Your literal reality is part of the math that’s being done. You are the value that the universe is trying to get a sum for.
Meta-beliefs are beliefs about the beliefs of others. We all engage in this sort of mind-reading as a means of social navigation in determining what might be the best way to address a group of colleagues, whether to even bother talking with someone about politics or religion, or whether to make small talk with a stranger. The academic world is a highly competitive and social enterprise in which meta-beliefs can take on the dimension of a social navigation tool, but as a means of self-deception as well.
How do academics use meta-belief?
Academic career advancement relies generally on attribution, publication and sometimes teaching skills. In order to succeed in these areas, academics must be keenly aware of how their work is perceived by others and must have the self-confidence to argue for their cause. Academics are frequently found to be self-aggrandizing, political and egotistical because of the necessity of getting their work recognized. It would be nice to believe that merit is the only basis for reward, but oftentimes perception, as the saying goes, is everything. Thus academics are guided not just by their work, but also how they believe their colleagues will perceive their work. Forming meta-beliefs about colleague political orientation, religious beliefs and also more mundane everyday beliefs, can influence behavior and politics in the academic world.
What are the effects?
There are both positive and negative effects of meta-belief in academics that can influence, for example, success in obtaining research funds, scientific discoveries, or a quality teaching assignment. Meta-beliefs tend to be positive when they are accurate and fit in with the overall dynamic of what is really happening. If a professor in an academic department believes the department head believes in faculty having strong teaching skills, and this is accurate, then obviously this can be good for one’s career. Another example might be a meta-belief that government bureaucrats believe in giving research funds only to those with large volumes of data. If this is true, then that belief will be helpful in obtaining research funds. On the other hand some of the most negative aspects of a career academic life can result from the self-deception that often comes with forming meta-beliefs. Misperceiving the beliefs of others can lead to poor social navigation and career hindrances along the way.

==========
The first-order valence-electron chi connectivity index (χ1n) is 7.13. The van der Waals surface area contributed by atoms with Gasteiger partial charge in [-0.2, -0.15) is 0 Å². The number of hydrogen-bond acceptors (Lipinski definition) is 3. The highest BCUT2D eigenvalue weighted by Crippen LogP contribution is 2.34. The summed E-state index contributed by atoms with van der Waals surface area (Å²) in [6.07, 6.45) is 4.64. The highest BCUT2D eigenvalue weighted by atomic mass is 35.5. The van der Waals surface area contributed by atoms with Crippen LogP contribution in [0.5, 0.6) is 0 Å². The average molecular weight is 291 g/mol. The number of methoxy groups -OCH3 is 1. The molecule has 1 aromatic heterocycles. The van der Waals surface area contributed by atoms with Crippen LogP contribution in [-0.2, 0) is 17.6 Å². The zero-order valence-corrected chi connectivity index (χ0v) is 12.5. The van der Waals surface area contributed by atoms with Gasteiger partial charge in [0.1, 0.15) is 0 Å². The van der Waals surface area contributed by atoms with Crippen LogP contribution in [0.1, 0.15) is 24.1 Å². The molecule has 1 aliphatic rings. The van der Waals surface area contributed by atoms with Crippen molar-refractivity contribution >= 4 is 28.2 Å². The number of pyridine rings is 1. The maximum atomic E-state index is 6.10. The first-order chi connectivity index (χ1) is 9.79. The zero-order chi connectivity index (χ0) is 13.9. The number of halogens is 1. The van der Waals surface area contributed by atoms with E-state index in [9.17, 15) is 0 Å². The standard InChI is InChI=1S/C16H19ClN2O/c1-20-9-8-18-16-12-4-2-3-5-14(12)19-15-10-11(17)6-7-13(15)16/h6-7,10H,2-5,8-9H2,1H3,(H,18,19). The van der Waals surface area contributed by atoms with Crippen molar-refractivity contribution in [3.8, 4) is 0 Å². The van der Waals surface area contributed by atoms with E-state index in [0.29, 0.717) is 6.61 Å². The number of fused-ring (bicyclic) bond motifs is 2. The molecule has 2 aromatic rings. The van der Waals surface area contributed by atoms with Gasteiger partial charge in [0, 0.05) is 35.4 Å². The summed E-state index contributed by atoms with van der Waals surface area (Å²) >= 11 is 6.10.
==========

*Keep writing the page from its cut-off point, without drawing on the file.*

Self-deception in the academic world.
Robert Trivers (a well-known evolutionary biologist) who recently wrote a book on the evolution of self-deception (The Folly of Fools) states clearly how self-deception is an obvious part of academic life. He states: “In one survey, 94 percent (of academics) placed themselves in the top half of their profession. I plead guilty. I could be tied down to a bed in a back ward of some hospital and believe I am still outperforming half of my colleagues.” This type of self-deception of academics about their beliefs and others has led many down many perilous pathways in the past. For example Einstein’s latter career was ensconced in the self-deceptive meta-belief that his colleagues believed incorrectly in random physical events which modern quantum mechanics has demonstrated to be possible. More recently it can be seen in Lynn Margulis’ (the now deceased evolutionary biologist) insistence that other scientists were wrong in their belief that the HIV virus is the cause of AIDS. Even on a smaller scale of everyday practice, self-deception, while feeding the academic ego, can lead to inaccurate meta-beliefs with consequences for both the career academics who have them and also the quality of the work coming from academic institutions.
Brian W. is a teacher, researcher, and freelance author for resources including Degree Jungle. He has spent many years in a variety of academic institutions forming his own beliefs and meta-beliefs, while at the same time attempting to navigate its frequently treacherous waters.